British three-time Olympic weightlifter Mike Pearman believes Tchatchet is a candidate for the top six in his under 96 kg category. “He’s definitely a talent. He has good technique and is very consistent. If his citizenship arrives on time, he could be a very important person in England’s puzzle for the Commonwealth Games in Birmingham next year. Four Britons, Zoe Smith, Emily Campbell, Sarah Davies and Emily Muskett, but no men, will compete in Tokyo.

Built with thighs like traffic bollards, Tchatchet trains at Middlesex University gymnasium in a team of 15. Mai Zetterling, the director, who made a film about competing in the 1972 Olympics, said weightlifting is a sport that “gets lost in the suburbs. It’s private, obsessive. But Tchatchet says the will Individual lifting ever heavier weights is aided by camaraderie, the social environment of the gym. “In weightlifting, it’s also easy to see your progress. There is a constant feeling of improvement.

Tchatchet’s best lifts in Olympic disciplines are a 165 kg snatch, in which the bar is pulled in a single movement over the head while the competitor falls below, and a 205 kg clean and jerk, where the athlete pulls the bar across the chest, squatting, stands up and then leads him over. On the core strength movement of a deep knee bend or squat, Tchatchet weighed 270kg, more than the combined body weights of the two heaviest international rugby accessories.

Cyrille Tchatchet, refugee weightlifter.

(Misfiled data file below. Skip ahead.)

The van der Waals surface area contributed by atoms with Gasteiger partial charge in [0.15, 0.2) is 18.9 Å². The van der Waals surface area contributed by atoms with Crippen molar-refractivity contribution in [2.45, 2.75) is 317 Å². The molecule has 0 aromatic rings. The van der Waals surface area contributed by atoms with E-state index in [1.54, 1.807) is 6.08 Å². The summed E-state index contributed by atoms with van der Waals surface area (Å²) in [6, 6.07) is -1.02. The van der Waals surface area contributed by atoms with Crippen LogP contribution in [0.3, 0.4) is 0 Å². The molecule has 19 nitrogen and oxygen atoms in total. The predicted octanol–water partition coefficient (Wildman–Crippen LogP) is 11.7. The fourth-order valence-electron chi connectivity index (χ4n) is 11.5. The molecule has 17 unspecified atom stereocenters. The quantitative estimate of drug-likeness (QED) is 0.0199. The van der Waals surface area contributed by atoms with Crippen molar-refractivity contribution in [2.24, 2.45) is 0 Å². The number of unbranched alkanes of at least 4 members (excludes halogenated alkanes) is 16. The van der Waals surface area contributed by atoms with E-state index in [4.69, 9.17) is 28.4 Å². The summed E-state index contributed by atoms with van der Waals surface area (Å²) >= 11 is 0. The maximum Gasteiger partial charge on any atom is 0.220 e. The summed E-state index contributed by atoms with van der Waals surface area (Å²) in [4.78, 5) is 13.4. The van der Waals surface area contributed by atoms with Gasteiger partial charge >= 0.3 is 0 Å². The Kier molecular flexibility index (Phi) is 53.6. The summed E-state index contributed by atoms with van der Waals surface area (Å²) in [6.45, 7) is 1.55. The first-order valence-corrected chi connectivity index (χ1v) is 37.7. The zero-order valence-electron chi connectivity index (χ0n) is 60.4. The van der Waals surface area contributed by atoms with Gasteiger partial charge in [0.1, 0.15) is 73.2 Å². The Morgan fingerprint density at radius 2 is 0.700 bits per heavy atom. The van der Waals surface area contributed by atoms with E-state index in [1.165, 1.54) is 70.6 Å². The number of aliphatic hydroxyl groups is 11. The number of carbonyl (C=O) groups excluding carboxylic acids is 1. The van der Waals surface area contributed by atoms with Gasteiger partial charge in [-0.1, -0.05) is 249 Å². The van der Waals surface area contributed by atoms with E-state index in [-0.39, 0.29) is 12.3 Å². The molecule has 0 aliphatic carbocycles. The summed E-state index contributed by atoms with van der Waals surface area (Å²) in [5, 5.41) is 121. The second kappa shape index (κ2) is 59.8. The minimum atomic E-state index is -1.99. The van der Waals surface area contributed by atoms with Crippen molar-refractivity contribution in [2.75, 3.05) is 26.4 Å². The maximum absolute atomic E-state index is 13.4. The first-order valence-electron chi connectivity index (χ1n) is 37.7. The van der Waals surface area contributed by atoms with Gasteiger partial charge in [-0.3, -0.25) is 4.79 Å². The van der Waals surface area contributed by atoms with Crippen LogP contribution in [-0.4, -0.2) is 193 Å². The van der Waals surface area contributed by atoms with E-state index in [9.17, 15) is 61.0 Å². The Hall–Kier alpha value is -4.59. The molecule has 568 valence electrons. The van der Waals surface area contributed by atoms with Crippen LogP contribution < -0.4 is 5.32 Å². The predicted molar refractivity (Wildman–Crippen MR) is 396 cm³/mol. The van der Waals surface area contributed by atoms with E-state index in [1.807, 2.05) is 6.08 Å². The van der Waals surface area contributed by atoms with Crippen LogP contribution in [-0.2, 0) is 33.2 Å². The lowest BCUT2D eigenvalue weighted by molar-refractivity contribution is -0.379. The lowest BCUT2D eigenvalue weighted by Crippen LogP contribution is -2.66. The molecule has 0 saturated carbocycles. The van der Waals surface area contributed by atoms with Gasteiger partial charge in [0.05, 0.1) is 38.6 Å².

Tchatchet, who will compete in the Tokyo Olympics as part of the International Refugee Team, will apply for British citizenship in 2022. Photograph: David Levene / The Guardian

These performances were achieved at 102 kg and Tchatchet wants to duplicate them in his lighter category at the Games, which will be a test because the more weight you lose the less kilograms you can generally increase. weightlifting at Middlesex University, says that since Tchatchet came to Hendon, his “trajectory of improvement has been phenomenal. Tchatchet is very coachable and we have good discussions. Its success is due to its work ethic. We are working on things like improving the lift of the bar from the floor, so that it is closer to the body and better controlled. “

Chavda says Tchatchet is “good at controlling your diet,” essential in a sport where weight classes are so important. However, that doesn’t stop him from occasionally enjoying a Cameroonian favorite dish of yams with ndole, a soup made from bitter leaves and peanuts. The IOC pays all members of the refugee team £ 1,200 per month for living and training costs.

Tchatchet sees his participation in Tokyo not only as an opportunity to take part in the biggest sporting event in the world but also as a defender of a good cause, seeing himself as a representative of the 80 million displaced people in the world.

He sees the refugee team, which was originally presented for the Rio Games, as a “message of hope, a message of solidarity that being a refugee does not mean the end”. He knows.